ISSN: 0973-7510

E-ISSN: 2581-690X

D.H. Haiyambo, B. Chisenga, P.M. Chimwamurombe , I. Mapaure and P.B. Nuuyoma
Department of Biological Sciences, University of Namibia, 340 Mandume Ndemufayo Ave Pioneerspark, Windhoek, Namibia.
J. Pure Appl. Microbiol., 2016, 10 (1): 89-93
© The Author(s). 2016
Received: 04/12/2015 | Accepted: 30/01/2016 | Published: 31/03/2016
Abstract

The diverse endophytic mycobiome of medicinal plants presents researchers with opportunities to discover novel species and potentially novel compounds which can be of use particularly to the medicine sector. Moringa species (moringa) are used as a food source and are widely used as medicinal plants in the India-subcontinent and some parts of Africa and Arabia. Basically all parts of the plant have a use spanning from dietary to water purification and medicinal purposes. Because of its extensive uses and limited works concerning the fungal endophytes of moringa in Namibia, this study was conducted to isolate and identify the fungal endophytes of M. ovalifolia leaves and stems. Moringa leaves and stem were surface sterilized and placed as dissected segments onto potato dextrose agar (PDA). Distinct fungi growing from the M. ovalifolia plant segments were subcultured and maintained on fresh PDA medium. The Internal transcribed spacer (ITS) region was amplified from the genomic DNA of the fungal isolates using primer set ITS-1 and ITS-4. The polymerase chain reaction amplified fragments were sequenced and analysed via the Basic Local Alignment Search Tool program to identify the fungal isolates. The five fungal isolates were identified as Emericella nidulans SCAF2, Alternaria alternata SCAF4, Aspergillus sp. SCAF9, Peyronellaea glomerata SCAF6 and unidentified fungal endophyte SCAF7. With a similarity percentage of 89 to its closest known relative, endophyte SCAF7 is regarded as a novel isolate. Bioactive compounds produced by the isolated endophytes could be significant for drug production.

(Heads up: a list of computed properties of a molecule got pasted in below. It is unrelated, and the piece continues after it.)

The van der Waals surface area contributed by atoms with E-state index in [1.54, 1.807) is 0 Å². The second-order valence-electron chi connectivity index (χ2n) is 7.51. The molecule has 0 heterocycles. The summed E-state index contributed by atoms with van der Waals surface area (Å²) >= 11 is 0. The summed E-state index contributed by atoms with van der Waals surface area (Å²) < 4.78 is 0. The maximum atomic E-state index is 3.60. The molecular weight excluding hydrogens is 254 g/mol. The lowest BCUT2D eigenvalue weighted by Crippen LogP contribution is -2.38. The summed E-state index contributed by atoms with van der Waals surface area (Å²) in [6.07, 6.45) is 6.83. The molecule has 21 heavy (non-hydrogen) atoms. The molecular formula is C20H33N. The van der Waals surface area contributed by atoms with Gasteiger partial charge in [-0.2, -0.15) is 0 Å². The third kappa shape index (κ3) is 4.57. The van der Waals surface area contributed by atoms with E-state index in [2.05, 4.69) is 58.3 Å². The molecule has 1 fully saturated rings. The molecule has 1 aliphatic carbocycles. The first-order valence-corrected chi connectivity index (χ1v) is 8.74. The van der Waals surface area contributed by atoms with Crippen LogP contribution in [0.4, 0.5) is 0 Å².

Keywords

Endophytic fungi, Moringa ovalifolia, Medicinal plant, Namibia, Tsumeb.

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© The Author(s) 2016. Open Access. This article is distributed under the terms of the Creative Commons Attribution 4.0 International License which permits unrestricted use, sharing, distribution, and reproduction in any medium, provided you give appropriate credit to the original author(s) and the source, provide a link to the Creative Commons license, and indicate if changes were made.